After 17 years with the company, Christopher Bailey, is set to leave Burberry.
During his time with the brand, Bailey acted as both chief creative officer and president.
With that, he used the Spring/Summer 2018 collection, this February, as his final contribution.
2001 was the year Bailey was brought on to the Burberry team and it was also the year the brand faced one if their biggest concerns: brand dilution.
Prior to Bailey, Burberry had been considered a staple in British luxury and been considered so, for decades.
The brand dilution came from the sudden gain in popularity of the check, amongst the young working class.
The print essentially became the uniform of the “chav.”
Note: In America, brand popularity amongst the working-class may be seen as helpful when building a brand, but in Britain, such an embrace can send a boardroom into a total and complete panic.
So, when the Burberry check started to show up on bikinis and household appliances all over the United Kingdom, Bailey was sought out, with the hopes of regaining control over the brand.
But how did Burberry ever really get to this point?
1856 – At the age of 21, Thomas Burberry starts his company.
But it isn’t until Burberry launches water-resistant trench coats, twenty years later, that the brand becomes a household name.
1891 – Burberry arrives in London’s West End at 30 Haymarket and to open up shop.
Burberry quickly becomes a trusted brand, leading their coats to become standard issue for officers during World War I.
This is where the term “trench coat” came to be.
Prior to the term, these types of coats are known as “Tielocken.”
And prior to Burberry’s evolution into a luxury brand, they are primarily known for outdoor apparel.
1920s – Burberry sees it’s next brand breakthrough: the iconic check.
The check is a Scottish tartan design which includes a beige base and black, red, and white accents.
At first, the check design was only sewn into coats. It actually takes 40+ years for the design to become a fashion statement of its own.
1967 – The Burberry scarf is created.
The manager of Burberry’s Paris store looks to add some color to the display of trenchcoats and decides to show off the check pattern by simply exposing the lining of the coat.
And as it turns out, the customers love the look.
This then leads to the store creating checked umbrellas, which sells out immediately.
With that success in mind, checked cashmere scarves are born.
These creations allow for immediate popularity amongst the British elite, making Burberry’s check the new status symbol.
Late 1970s and 1980s – The “Sloane Ranger” style is born – a style referred to a set of hip, upper-crust Londoners who live in and around Chelsea (near Sloane Square).
The most famous Sloane of them all?
Diana, Princess of Wales.
And while Sloanes are typically known to come from money, Sloanes are noted not to be flashy or ostentatious.
The Sloane Ranger style is more traditional and consists of “quiet luxury” items like Gucci shoes, Hermes scarves, and Burberry scarves.
The style becomes very popular among the upper class, especially with the release of the Sloane Ranger Handbook in the early ‘80s.
1990s – The rise of the Burberry check among the working class.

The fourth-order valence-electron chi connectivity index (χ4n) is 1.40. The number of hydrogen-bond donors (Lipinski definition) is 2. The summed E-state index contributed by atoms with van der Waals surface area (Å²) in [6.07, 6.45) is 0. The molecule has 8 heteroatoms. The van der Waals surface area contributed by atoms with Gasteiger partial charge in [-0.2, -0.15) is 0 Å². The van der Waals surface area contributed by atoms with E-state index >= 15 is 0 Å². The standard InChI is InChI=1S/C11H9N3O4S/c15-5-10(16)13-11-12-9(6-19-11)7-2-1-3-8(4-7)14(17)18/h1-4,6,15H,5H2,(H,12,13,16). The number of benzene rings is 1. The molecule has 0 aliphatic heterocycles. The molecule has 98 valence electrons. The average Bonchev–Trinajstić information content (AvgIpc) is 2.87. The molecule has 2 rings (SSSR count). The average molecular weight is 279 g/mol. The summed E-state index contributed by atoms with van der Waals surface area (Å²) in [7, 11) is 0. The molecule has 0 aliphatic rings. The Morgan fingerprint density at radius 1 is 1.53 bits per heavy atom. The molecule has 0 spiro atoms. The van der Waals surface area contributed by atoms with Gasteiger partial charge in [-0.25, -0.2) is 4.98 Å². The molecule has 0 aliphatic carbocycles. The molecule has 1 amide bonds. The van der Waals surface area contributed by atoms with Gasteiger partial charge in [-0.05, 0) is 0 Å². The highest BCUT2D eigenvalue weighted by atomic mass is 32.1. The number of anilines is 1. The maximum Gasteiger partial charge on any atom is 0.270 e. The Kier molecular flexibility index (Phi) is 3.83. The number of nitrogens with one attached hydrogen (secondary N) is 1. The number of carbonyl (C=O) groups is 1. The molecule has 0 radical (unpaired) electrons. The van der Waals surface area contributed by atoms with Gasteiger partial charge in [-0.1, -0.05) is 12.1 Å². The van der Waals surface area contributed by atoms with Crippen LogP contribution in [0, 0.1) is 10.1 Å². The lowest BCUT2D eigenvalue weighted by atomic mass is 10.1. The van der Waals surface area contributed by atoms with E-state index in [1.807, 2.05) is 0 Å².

And while the brand isn’t totally thrilled about its newfound working class popularity, they embrace it to some extent.
The Kate Moss Burberry campaign in 2000, features an entire wedding party outfitted in the Burberry check – therefore, a once luxury and prestige brand slowly becomes a cultural staple.
So, this is why Bailey is brought on.
2002 – a now-famous photo of British soap opera star Daniella Westbrook in full Burberry check and pushing a Burberry stroller — sends the British media into a frenzy.
This photo truly defines Burberry’s working-class moment.
The Guardian noted:
“But, there is one image in the history of Burberry that sticks in the mind, with the same lingering cloy as a half-sucked toffee: a picture of the actress Daniella Westbrook clad top to toe in Burberry check: the hat, the skirt, the scarf, her baby dressed up to match, as if she had gorged herself upon it, rolled about in it like a pig in muck. It looked like the end of the much heralded Burberry revival: the Burberry check had become the ultimate symbol of nouveau rich naff.”
So as the upper class begins to ditch the label, high-end retail stores stop stocking it.
But international sales skyrocket.
2004 – UK sales total to 15 percent of Burberry’s income.
With that, the brand decides to go where the money is and over-licenses the check print for various products. This amplifies the British working class interest.
Also, within this time, both UK and Eastern European soccer fans gain major interest in the brand, earning the nickname “Burberry Lads.”
With that, Bailey works with executive Angela Ahrendts to realign the brand.
The duo works to bring back numerous licenses and essentially becomes more protective of the brand. This allows the check to become exclusive again.
2011 – The check is brought back in-house and leads to huge increases in revenue – equating to about 27 percent growth.
2018 – Burberry revamps the working class moment.
While Burberry’s success has essentially tapered off in recent year, the brand overall has made a serious comeback.
And just before Bailey made his announcement to leave the brand, Burberry teamed up with Gosha Rubchinskiy, a Russian streetwear designer for the Spring/Summer 2018 collection which was meant to create pieces depicting the working class or “chav” moment.